However, there are games out there that are less rules-heavy, but have an equivalent depth. The perennial classics Modern Art and Acquire spring immediately to mind. There is a splash of luck in Acquire, I admit, but a solid player should be able to outrun it and see off all lesser opponents.

Modern Art is a personal favourite of mine because I find the whole bidding process extremely exciting. Timing and outguessing one's opponent are everything in this game. The rulebook is slim, but you will need to play the game several times to grasp its strategies (it's not as simple as it first appears), and, again, you will need more than your wife at the table in order to play.

There are some highly regarded two-player games available, but I know them merely by reputation, so I don't feel comfortable about recommending them.

We are part of the generation in which the image has triumphed over the word, when the visual is dominant over the verbal and where entertainment drowns out exposition. We may go so far as to claim that we live in an age of the image which is also the age of anti-word and potentially is the age of the lie. ~ Os Guiness

So then faith cometh by hearing, and hearing by the word of God (Romans 10:17)

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There are some highly regarded two-player games available, but I know them merely by reputation, so I don't feel comfortable about recommending them.

Would you mention them? I promise I won't regard it as a recommendation, I just wanna research them.

PS- happy early birthday Invisible Man

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Thank you for the birthday greeting. It's actually after midnight in London, so I am now officially 44.

Lost Cities would be my first choice if I was going to buy a two-player game for myself. It has a big reputation and is designed by my favourite game designer, Reiner Knizia. It's actually a card game, not a board game, but Knizia's systems are so clever and so enjoyable to play that depth is guaranteed. However, I remind you again that I haven't actually played it.

Nor have I played any of the following, but they all have good reputations and look interesting:

Kahuna

Lord of the Rings: The Confrontation

Starship Catan (okay, it's a Settlers variant for two, but what a beautiful-looking game! lol)

Tally Ho!

Babel

Hey! That's My Fish! (plays best with two, by all accounts)

Oh, and a special mention for Knizia's classic Through The Desert, which is also supposed to play very well with two.

One thing I should have mentioned before: there are expansion sets for Puerto Rico, but I haven't ever played them.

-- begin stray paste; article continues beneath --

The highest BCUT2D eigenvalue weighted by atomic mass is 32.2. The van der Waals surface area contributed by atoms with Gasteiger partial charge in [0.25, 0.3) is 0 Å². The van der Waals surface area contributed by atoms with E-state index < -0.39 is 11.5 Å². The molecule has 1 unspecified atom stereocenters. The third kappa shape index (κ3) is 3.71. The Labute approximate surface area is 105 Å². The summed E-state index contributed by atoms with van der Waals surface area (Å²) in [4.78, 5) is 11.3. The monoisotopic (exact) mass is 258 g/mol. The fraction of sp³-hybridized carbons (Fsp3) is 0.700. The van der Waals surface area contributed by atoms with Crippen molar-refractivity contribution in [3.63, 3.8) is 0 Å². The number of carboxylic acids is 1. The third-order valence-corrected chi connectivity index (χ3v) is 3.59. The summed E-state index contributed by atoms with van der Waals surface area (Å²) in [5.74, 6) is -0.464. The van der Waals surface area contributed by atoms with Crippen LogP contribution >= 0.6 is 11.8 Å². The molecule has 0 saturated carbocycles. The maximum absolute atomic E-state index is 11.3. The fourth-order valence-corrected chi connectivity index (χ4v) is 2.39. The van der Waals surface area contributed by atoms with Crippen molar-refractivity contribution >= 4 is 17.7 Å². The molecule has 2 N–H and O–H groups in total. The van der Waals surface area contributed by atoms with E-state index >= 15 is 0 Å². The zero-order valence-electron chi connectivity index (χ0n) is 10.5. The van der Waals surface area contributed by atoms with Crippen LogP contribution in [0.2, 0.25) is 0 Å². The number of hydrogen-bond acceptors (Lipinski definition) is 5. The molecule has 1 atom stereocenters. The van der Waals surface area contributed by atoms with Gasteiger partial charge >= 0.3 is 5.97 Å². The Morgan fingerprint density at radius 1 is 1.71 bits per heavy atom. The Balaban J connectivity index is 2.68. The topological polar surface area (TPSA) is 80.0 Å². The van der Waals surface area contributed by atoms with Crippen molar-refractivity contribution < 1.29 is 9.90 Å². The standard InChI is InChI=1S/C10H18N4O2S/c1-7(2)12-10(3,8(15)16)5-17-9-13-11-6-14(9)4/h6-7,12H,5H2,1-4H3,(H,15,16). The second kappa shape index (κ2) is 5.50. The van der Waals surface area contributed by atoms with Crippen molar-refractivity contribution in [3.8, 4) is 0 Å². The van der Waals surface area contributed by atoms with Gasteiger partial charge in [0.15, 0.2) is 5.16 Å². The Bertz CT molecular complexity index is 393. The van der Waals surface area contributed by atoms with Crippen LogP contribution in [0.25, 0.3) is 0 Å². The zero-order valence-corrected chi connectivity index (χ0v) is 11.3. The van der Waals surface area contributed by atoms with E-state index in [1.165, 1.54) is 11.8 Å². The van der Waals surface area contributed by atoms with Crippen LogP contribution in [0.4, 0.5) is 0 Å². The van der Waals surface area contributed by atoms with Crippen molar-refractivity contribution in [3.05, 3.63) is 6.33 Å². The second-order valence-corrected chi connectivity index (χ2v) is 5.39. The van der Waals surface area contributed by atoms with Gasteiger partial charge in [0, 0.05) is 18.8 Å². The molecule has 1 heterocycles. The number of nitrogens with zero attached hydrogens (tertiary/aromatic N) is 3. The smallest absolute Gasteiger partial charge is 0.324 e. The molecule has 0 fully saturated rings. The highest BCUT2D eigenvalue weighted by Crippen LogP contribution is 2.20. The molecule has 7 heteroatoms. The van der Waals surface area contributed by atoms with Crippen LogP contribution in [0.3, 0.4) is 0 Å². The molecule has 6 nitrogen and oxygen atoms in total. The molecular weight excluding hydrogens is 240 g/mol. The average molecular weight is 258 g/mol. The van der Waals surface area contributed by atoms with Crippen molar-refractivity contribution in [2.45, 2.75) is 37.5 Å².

Now I'm off to bed lol. Night night.

Edited by The Invisible Man

We are part of the generation in which the image has triumphed over the word, when the visual is dominant over the verbal and where entertainment drowns out exposition. We may go so far as to claim that we live in an age of the image which is also the age of anti-word and potentially is the age of the lie. ~ Os Guiness

So then faith cometh by hearing, and hearing by the word of God (Romans 10:17)

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I can't believe I haven't added this before, but:

Kill Dr. Lucky.

Save Dr. Lucky is okay, but Kill Dr. Lucky rocks. ::crush::

Peace.

Ken

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Another game worth checking out: Bang! (and it's expansions)

It's technically a card game because you just use cards, but it plays kinda like a board game. And I didn't think there would be a "Favorite Card Games" thread anytime soon.

Bang! is 4-7 players. but you need at least 5 to make it much fun. it's a good game for gamers AND people who don't think they like games.

PS- Ken and Invisible Man, thanks for all the new games to check out.

PPS- Ken, I'm interested in the Dr. Lucky's but it looks like they might not have much longevity. yesno?

Edited by yank_eh
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PPS- Ken, I'm interested in the Dr. Lucky's but it looks like they might not have much longevity. yesno?

Hi yank_eh:

I'm not sure what you mean by longevity: long playing time, durability of pieces, or replayability.

Most of the games I've played last an hour or a bit more depending on the number of people. (One thing I like aobut it is that I've found few games that have really good dynamics for five people. Most are designed for 4)

Replayability is fine--games will be different.

The game itself is not the most durable. As the company name suggests, they try to keep price down by making the games easy to manufacture and distribute. The game board is cardboard, and I've heard some people laminate it, but it's okay. The cards are less playable than plastic coated playing cards and are not as durable as I would like. Then again, at $7.50 (or around $10, retail), I could replace it twice before I reached the cost of, say, Trivial Pursuit.